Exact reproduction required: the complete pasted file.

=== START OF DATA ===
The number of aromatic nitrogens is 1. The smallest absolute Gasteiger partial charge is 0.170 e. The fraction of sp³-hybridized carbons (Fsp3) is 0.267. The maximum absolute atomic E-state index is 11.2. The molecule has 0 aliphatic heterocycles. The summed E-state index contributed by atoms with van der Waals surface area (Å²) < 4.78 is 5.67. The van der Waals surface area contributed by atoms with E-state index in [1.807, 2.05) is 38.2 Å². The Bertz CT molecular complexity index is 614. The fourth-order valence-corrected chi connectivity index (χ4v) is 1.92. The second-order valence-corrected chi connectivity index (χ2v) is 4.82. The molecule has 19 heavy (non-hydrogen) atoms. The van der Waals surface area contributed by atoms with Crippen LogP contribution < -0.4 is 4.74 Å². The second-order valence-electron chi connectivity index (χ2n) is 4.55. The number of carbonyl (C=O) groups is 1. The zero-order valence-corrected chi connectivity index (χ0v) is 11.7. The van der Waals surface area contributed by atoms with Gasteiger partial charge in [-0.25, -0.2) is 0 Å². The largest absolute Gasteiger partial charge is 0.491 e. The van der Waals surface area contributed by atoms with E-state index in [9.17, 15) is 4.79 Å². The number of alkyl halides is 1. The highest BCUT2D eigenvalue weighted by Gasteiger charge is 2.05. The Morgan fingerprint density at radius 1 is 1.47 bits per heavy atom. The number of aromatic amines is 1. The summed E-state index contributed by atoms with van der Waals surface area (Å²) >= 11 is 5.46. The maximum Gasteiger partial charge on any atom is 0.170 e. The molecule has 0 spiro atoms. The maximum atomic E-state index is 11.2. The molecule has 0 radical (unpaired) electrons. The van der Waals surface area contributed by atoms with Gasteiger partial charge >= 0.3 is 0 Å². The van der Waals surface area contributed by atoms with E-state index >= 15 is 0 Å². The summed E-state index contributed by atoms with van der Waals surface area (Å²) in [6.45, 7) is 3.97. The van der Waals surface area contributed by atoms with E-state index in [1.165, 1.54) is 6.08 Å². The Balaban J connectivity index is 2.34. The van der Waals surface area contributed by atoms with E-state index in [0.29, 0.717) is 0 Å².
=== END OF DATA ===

The number of aromatic nitrogens is 1. The smallest absolute Gasteiger partial charge is 0.170 e. The fraction of sp³-hybridized carbons (Fsp3) is 0.267. The maximum absolute atomic E-state index is 11.2. The molecule has 0 aliphatic heterocycles. The summed E-state index contributed by atoms with van der Waals surface area (Å²) < 4.78 is 5.67. The van der Waals surface area contributed by atoms with E-state index in [1.807, 2.05) is 38.2 Å². The Bertz CT molecular complexity index is 614. The fourth-order valence-corrected chi connectivity index (χ4v) is 1.92. The second-order valence-corrected chi connectivity index (χ2v) is 4.82. The molecule has 19 heavy (non-hydrogen) atoms. The van der Waals surface area contributed by atoms with Crippen LogP contribution < -0.4 is 4.74 Å². The second-order valence-electron chi connectivity index (χ2n) is 4.55. The number of carbonyl (C=O) groups is 1. The zero-order valence-corrected chi connectivity index (χ0v) is 11.7. The van der Waals surface area contributed by atoms with Gasteiger partial charge in [-0.25, -0.2) is 0 Å². The largest absolute Gasteiger partial charge is 0.491 e. The van der Waals surface area contributed by atoms with E-state index in [9.17, 15) is 4.79 Å². The number of alkyl halides is 1. The highest BCUT2D eigenvalue weighted by Gasteiger charge is 2.05. The Morgan fingerprint density at radius 1 is 1.47 bits per heavy atom. The number of aromatic amines is 1. The summed E-state index contributed by atoms with van der Waals surface area (Å²) >= 11 is 5.46. The maximum Gasteiger partial charge on any atom is 0.170 e. The molecule has 0 spiro atoms. The maximum atomic E-state index is 11.2. The molecule has 0 radical (unpaired) electrons. The van der Waals surface area contributed by atoms with Gasteiger partial charge >= 0.3 is 0 Å². The van der Waals surface area contributed by atoms with E-state index >= 15 is 0 Å². The summed E-state index contributed by atoms with van der Waals surface area (Å²) in [6.45, 7) is 3.97. The van der Waals surface area contributed by atoms with E-state index in [1.165, 1.54) is 6.08 Å². The Balaban J connectivity index is 2.34. The van der Waals surface area contributed by atoms with E-state index in [0.29, 0.717) is 0 Å².